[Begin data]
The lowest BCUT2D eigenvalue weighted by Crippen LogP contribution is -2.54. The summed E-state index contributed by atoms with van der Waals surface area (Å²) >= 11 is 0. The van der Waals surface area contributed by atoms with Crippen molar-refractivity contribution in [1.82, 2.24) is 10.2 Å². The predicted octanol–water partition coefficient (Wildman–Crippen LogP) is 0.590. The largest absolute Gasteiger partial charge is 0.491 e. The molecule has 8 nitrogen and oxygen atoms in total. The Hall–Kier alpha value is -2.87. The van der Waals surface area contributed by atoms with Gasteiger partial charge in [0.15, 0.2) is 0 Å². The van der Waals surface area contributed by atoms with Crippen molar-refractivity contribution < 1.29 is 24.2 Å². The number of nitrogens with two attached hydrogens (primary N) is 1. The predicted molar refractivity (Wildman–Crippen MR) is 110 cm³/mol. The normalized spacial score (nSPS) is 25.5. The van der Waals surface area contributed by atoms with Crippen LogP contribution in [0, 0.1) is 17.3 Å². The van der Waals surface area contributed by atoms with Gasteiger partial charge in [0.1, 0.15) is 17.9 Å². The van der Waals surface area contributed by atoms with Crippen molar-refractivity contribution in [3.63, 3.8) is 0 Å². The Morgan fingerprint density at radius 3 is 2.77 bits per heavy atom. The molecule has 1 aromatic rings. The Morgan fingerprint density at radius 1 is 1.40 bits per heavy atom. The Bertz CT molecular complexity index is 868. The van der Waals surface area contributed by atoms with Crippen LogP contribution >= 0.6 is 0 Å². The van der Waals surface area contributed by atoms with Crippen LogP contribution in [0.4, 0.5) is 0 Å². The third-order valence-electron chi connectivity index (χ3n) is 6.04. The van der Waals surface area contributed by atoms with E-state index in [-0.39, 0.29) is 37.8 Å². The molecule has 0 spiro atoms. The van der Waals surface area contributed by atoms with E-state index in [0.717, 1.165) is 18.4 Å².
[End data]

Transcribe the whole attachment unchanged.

The lowest BCUT2D eigenvalue weighted by Crippen LogP contribution is -2.54. The summed E-state index contributed by atoms with van der Waals surface area (Å²) >= 11 is 0. The van der Waals surface area contributed by atoms with Crippen molar-refractivity contribution in [1.82, 2.24) is 10.2 Å². The predicted octanol–water partition coefficient (Wildman–Crippen LogP) is 0.590. The largest absolute Gasteiger partial charge is 0.491 e. The molecule has 8 nitrogen and oxygen atoms in total. The Hall–Kier alpha value is -2.87. The van der Waals surface area contributed by atoms with Gasteiger partial charge in [0.15, 0.2) is 0 Å². The van der Waals surface area contributed by atoms with Crippen molar-refractivity contribution < 1.29 is 24.2 Å². The number of nitrogens with two attached hydrogens (primary N) is 1. The predicted molar refractivity (Wildman–Crippen MR) is 110 cm³/mol. The normalized spacial score (nSPS) is 25.5. The van der Waals surface area contributed by atoms with Crippen LogP contribution in [0, 0.1) is 17.3 Å². The van der Waals surface area contributed by atoms with Gasteiger partial charge in [0.1, 0.15) is 17.9 Å². The van der Waals surface area contributed by atoms with Crippen molar-refractivity contribution in [3.63, 3.8) is 0 Å². The Morgan fingerprint density at radius 3 is 2.77 bits per heavy atom. The molecule has 1 aromatic rings. The Morgan fingerprint density at radius 1 is 1.40 bits per heavy atom. The Bertz CT molecular complexity index is 868. The van der Waals surface area contributed by atoms with Crippen LogP contribution >= 0.6 is 0 Å². The van der Waals surface area contributed by atoms with Crippen LogP contribution in [0.4, 0.5) is 0 Å². The third-order valence-electron chi connectivity index (χ3n) is 6.04. The van der Waals surface area contributed by atoms with E-state index in [-0.39, 0.29) is 37.8 Å². The molecule has 0 spiro atoms. The van der Waals surface area contributed by atoms with E-state index in [0.717, 1.165) is 18.4 Å².